Thursday, March 31, 2011

Who are your people, where is your land, and what do you grow?

-Andrew Lytle

This was the theme for the week we spent at Northfield School in Wichita. Why is this important for us to know about ourselves or about others?

As we seek our next steps we're thinking about these questions. What have the answers been in our past and what will the answers be in our future?

Thursday, March 24, 2011

Not In Kansas Anymore

A dozen lifetimes is not enough to experience all the world has to offer. A while back, we read a novel titled Replay, about a guy who died at age 40, only to wake up in his college dorm room as a 20 year-old. After reliving the second half of his life, he dies again at age 40 and returns again to a time during his 20s (repeat several times). He decides to take his life in a dramatically different direction each "replay" until he discovers life's true purpose.

We are in the process of searching for the occupation of our lives to follow the conclusion of Jubilee. God has burdened our hearts in so many ways, I sometimes wish we could live more than one lifetime together and pursue a different pathway each time.

Our visit to the Elders farm in KS this past week was inspiration for one of those lifetimes. The story of how we met the Elders is a long one . . . suffice it to say it involves a Moscow connection and a Christmas tree near Wichita, but nonetheless we do know them. Their hard work, hospitality, traditional values, frugality, strong faith, and love for conversation resonates in our spirit and reinforces many of the lessons God has taught us in our years together.

Mid-Winter Week at the liberal arts school the Elders are a part of provided the formal excuse for us to visit them. We enjoyed delivering and attending a number of lectures, as well as participating in cultural tours and service projects as part of the week long event.

Our hosts also graciously allowed us to stumble around the farm as we attempted to help in various chores, from weeding the garden, to feeding the 11 newborn goats, to prepping logs for their on-location saw mill.

Ready for the mill

The work was actually fun for us, but one of the highlights of the week was the long-awaited horseback riding . . .

Learning the ropes

Thanks Elders and Northfield community for an unforgettable Mid-winter week.

Thursday, March 3, 2011

Batesville, Arkansas

A trip to Batesville. Full of memories and familiar faces for Dane. Dane entered the first grade in Batesville and stayed until he graduated. He hasn't been back much, since the family moved to Nashville soon after his graduation. But many friends from the past are still there and love to see a Forlines come to visit.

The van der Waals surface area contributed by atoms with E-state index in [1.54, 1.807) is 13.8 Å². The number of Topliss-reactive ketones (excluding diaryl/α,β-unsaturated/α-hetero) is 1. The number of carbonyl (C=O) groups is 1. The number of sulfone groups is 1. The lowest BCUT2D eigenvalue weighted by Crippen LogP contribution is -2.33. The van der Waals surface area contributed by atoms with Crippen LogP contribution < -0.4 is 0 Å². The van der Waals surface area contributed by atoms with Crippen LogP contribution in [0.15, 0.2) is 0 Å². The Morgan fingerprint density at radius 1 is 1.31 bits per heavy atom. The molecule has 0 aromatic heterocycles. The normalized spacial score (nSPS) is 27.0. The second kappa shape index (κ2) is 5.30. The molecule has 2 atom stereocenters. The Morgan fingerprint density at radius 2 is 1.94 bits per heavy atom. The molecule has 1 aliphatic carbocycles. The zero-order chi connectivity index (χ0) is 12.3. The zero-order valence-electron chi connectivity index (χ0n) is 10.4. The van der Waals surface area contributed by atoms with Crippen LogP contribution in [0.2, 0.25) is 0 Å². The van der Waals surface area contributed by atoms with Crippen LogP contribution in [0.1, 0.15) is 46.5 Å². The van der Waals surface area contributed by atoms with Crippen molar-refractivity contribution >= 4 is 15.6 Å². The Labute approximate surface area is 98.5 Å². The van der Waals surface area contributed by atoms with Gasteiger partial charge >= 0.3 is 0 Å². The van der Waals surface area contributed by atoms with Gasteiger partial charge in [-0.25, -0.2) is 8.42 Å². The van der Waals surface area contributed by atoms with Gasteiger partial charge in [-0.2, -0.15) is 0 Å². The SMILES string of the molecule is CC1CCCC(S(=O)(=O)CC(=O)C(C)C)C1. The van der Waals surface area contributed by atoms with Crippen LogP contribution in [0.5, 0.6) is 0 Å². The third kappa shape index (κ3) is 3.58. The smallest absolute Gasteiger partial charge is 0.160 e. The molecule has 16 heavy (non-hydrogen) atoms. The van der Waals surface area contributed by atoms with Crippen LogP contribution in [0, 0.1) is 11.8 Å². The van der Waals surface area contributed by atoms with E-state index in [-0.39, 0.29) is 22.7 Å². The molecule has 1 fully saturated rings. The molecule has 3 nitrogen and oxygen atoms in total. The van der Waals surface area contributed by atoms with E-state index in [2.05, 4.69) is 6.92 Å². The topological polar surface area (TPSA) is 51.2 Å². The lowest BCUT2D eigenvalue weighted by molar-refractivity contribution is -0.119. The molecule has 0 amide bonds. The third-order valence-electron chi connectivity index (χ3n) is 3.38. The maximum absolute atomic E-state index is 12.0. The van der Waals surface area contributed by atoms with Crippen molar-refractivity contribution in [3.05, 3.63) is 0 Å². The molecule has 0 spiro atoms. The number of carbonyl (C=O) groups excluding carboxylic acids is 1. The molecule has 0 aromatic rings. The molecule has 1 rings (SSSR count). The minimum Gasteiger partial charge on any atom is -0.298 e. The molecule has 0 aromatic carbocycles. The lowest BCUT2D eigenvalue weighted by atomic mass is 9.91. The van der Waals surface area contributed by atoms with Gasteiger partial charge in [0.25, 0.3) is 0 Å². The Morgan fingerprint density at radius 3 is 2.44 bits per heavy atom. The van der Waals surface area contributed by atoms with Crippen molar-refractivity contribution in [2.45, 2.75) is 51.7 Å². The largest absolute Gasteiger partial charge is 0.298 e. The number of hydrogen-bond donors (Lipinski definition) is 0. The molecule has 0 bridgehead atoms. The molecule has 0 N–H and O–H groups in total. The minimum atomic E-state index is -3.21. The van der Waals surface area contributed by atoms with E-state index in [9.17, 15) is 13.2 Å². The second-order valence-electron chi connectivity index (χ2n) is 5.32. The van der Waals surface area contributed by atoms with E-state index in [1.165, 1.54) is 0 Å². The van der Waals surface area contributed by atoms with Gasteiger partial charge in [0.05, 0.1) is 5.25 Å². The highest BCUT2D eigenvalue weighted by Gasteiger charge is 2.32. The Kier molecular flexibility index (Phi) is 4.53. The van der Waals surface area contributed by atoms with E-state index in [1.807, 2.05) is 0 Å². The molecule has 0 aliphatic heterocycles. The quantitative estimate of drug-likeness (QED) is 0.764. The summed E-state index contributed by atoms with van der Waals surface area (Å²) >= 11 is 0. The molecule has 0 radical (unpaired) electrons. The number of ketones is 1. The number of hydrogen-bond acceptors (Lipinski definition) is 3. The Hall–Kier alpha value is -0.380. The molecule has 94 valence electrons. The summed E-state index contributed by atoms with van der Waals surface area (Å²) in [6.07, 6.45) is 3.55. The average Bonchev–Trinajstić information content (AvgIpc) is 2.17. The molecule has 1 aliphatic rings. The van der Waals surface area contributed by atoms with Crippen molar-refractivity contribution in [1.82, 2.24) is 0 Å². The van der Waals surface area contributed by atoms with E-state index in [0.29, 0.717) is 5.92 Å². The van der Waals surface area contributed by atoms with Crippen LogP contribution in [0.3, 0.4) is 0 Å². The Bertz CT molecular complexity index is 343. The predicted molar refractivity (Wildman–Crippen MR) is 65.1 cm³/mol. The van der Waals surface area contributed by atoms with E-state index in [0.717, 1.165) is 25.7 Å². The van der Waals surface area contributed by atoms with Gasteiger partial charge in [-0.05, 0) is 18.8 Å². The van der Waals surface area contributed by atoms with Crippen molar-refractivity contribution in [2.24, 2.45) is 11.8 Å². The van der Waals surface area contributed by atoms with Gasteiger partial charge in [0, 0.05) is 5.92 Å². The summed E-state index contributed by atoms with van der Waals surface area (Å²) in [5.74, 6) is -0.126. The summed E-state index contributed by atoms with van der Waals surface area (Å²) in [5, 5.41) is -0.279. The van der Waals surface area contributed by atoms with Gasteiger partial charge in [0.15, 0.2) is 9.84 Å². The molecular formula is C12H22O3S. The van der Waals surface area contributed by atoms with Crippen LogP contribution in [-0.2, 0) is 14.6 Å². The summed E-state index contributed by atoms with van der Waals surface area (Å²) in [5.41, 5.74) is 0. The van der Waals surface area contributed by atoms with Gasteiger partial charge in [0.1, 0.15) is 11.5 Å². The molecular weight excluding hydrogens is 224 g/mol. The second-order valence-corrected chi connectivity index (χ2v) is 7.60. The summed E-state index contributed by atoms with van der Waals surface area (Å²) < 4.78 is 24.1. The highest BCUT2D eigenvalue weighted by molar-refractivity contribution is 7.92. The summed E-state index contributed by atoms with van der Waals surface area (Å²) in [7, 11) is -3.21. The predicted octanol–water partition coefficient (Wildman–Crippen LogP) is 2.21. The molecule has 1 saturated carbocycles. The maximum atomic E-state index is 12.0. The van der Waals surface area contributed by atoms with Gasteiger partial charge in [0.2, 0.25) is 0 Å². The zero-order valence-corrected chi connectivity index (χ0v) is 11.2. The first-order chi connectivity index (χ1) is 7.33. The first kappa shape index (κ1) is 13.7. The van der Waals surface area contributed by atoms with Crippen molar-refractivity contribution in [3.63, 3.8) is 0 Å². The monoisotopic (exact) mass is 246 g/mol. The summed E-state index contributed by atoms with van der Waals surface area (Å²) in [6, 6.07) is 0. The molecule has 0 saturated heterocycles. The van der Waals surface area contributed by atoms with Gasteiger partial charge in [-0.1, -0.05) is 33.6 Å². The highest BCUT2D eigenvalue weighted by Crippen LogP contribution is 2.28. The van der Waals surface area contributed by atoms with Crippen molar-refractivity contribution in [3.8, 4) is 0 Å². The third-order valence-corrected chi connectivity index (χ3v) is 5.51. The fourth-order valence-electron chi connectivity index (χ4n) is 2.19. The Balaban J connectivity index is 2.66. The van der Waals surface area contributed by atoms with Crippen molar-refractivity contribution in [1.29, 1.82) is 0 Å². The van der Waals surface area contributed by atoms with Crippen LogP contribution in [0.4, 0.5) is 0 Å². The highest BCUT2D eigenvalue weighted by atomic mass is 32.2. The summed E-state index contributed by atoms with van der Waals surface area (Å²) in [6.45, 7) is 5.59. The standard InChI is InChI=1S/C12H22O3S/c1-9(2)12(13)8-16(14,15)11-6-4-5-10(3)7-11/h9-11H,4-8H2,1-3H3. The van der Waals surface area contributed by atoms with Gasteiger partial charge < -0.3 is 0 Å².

Michelle was initiated into the culture of Batesville through the excitement of a "Wild Game Supper". But she fit right in thanks to her Dad and the many weird meats he shot or picked up from the side of the road to bring home for supper during her childhood.

Decoration for the "Wild Game Supper"

We attempted for the second time during our jubilee year to relive nostalgic mountain biking memories from Dane's past. This time we actually took bikes and explored the realms of grassy creek in search of the mysterious Indian Wells. Despite forging rivers, braving mud holes, wrestling through briers, climbing cliffs, and scouring satellite images on the computer, Indian Wells has yet to be found in this decade of Dane's life.

He carried both of our bikes across...what a gentleman!

We journeyed back to Nashville with a potentially brief stop off at Natchez Trace State Park. The brief stop turned into a not-so-brief stop when a 3.5 mile hike suddenly became a 7 mile hike. Something was terribly wrong with the trail map, but we made it out uninjured, with plenty of exercise for the day and only one tick to pull off.

Crossing one of the many wet areas of our hiking trail

We accidentally found a geocache box while hiking. It was a fun surprise

The sunset from the Forlines' house when we arrived back to Nashville